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Journalism Residency

You have the opportunity to have a bright, talented undergraduate Medill student work at your organization and help that student gain real-world experience in return.

During our Journalism Residency program, students work full-time with veteran professionals in real-world environments for one quarter (10 weeks). The goal is for students to gain hands-on experiences that help them develop new skills, test existing skills, work under deadline pressure, hone their news judgment, sharpen fact-checking and research skills, explore new career paths and build confidence in their capabilities.

Tyler Pager holding The Wall Street Journal Paper

Tyler Pager (BSJ17) completed his Journalism Residency at the Boston Globe. A highlight of his residency was a front-page story exploring the effects of tighter immigration enforcement under the Trump administration.

Journalism Residency categories

JR begins with an extensive application and placement process during which we assess students’ skills, capabilities, previous experience and academic achievements. Our goal is to match JR applicants with employers in order to benefit both parties. Employers do not pay students directly for their work but make a $1,250 contribution to Medill. We then use these funds as stipends for students to help defray travel and housing expenses.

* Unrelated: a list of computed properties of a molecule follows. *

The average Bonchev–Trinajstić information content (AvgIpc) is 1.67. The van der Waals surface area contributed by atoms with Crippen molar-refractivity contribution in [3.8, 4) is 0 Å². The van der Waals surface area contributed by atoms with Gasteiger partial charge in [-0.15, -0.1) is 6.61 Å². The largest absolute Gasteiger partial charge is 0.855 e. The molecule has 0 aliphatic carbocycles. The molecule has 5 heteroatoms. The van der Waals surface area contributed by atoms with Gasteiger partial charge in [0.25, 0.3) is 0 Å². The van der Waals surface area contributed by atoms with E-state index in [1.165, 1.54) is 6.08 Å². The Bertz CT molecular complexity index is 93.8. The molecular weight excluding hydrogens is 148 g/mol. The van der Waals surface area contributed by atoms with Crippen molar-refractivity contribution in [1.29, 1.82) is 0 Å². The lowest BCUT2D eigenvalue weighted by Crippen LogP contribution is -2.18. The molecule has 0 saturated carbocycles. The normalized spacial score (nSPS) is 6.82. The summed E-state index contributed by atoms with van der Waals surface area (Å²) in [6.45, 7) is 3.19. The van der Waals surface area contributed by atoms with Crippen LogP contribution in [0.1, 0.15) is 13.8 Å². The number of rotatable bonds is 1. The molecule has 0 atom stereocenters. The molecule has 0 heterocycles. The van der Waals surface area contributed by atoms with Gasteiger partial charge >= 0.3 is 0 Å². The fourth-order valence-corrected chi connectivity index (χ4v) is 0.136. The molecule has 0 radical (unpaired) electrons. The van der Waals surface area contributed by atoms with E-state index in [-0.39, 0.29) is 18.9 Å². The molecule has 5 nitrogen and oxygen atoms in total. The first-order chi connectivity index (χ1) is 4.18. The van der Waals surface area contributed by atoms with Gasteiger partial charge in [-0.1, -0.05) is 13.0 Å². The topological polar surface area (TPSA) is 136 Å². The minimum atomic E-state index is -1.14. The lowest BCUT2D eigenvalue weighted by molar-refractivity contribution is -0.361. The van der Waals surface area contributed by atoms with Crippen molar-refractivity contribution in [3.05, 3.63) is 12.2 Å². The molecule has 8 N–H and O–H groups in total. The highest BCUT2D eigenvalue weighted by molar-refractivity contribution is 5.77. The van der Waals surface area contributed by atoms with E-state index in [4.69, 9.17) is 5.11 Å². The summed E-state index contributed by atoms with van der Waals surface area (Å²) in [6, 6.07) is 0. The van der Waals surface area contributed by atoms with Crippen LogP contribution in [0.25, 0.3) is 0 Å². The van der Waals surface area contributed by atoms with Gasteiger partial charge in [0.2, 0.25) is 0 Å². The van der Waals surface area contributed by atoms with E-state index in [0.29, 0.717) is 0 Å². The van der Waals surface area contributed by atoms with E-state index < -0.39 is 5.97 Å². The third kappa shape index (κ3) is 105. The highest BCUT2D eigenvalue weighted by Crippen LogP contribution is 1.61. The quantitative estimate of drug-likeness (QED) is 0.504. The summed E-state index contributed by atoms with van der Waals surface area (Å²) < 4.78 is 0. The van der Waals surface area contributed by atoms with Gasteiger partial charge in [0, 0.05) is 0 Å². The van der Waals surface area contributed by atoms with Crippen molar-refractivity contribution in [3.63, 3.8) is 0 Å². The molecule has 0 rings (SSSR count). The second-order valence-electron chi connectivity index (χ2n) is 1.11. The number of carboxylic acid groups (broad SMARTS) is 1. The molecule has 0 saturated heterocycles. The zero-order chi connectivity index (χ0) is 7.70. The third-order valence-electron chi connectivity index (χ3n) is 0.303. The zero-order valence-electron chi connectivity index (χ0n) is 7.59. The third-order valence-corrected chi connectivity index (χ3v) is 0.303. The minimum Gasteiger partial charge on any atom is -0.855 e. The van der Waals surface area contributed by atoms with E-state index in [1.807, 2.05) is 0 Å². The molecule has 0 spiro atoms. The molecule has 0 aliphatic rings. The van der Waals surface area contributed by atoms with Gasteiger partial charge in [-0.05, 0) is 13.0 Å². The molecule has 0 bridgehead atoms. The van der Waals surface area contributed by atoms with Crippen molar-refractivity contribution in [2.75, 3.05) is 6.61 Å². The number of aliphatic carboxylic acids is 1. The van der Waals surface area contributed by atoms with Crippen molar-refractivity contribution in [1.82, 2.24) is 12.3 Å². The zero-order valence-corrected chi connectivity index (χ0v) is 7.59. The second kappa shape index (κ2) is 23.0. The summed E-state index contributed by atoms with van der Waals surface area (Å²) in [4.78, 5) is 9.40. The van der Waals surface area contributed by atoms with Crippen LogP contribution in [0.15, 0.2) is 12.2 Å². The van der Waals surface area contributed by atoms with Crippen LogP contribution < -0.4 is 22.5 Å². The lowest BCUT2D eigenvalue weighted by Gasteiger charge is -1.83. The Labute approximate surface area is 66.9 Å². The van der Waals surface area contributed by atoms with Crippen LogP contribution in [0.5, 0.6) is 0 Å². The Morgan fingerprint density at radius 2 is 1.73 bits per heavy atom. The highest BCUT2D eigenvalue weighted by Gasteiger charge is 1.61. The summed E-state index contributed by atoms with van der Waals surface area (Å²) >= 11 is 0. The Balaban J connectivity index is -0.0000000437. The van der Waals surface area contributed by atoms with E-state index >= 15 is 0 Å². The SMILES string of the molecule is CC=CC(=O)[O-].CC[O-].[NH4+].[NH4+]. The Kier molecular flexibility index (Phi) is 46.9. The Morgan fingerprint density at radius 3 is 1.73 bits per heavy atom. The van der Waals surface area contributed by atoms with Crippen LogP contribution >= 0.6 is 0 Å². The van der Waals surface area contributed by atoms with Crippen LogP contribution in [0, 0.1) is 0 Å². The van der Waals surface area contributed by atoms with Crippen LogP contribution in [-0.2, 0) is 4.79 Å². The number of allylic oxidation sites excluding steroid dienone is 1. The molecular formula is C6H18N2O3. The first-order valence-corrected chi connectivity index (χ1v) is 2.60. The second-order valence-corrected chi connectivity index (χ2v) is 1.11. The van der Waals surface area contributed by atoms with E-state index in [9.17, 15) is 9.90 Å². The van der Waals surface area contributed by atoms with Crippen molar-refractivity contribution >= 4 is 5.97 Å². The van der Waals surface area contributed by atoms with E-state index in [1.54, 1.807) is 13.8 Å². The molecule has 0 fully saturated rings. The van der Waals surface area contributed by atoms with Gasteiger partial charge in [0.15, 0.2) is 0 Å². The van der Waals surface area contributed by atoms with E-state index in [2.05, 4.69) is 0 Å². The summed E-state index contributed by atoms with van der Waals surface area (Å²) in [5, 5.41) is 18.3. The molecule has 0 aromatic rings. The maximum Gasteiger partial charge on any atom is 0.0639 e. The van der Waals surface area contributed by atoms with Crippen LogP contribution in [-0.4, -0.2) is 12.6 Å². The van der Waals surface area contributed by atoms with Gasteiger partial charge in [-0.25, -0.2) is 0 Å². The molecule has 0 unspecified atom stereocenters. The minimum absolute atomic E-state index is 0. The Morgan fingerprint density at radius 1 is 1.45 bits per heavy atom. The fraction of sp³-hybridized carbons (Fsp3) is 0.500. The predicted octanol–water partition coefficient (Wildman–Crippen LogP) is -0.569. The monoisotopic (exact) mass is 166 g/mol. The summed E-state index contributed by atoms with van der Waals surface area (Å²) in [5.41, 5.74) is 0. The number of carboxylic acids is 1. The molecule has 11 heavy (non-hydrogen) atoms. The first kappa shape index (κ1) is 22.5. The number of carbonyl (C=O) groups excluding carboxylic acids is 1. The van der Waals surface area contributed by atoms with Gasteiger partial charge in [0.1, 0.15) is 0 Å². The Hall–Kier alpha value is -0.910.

How employers benefit

JR is no ordinary internship. Employers often view the experience as a way to recruit future employees. It works in your favor because Medill students are detail-oriented, creative, motivated and hard-working. They bring great ideas, work and value to your company. Our past employers can attest to the success of the program.

Site supervisor’s role

You will assign each student a site supervisor. We ask our site supervisors to consider themselves involved in a teaching partnership with Medill, and we count on them not only to supervise, but also to coach, mentor and evaluate our students. We ask our site supervisors to provide everything from preparation tips and guidelines on how to pitch a story idea to career advice.

The “teaching" commitment is a key responsibility of the site supervisors. It is imperative that they provide substantive learning opportunities for students through the tasks and responsibilities assigned. While we understand that students must take initiative in seeking opportunities for growth, site supervisors also must take time to give feedback and mentor the students.

Finally, site supervisors are asked to fill out mid-term and final evaluations, gauging students’ progress and accomplishments. Site supervisors also meet with Medill faculty advisers, either in person or by phone, midway through the internship. The student will help arrange a mutually agreeable time for these conferences.

Questions?

To learn more or to sign up to participate, please contact Karen Springen.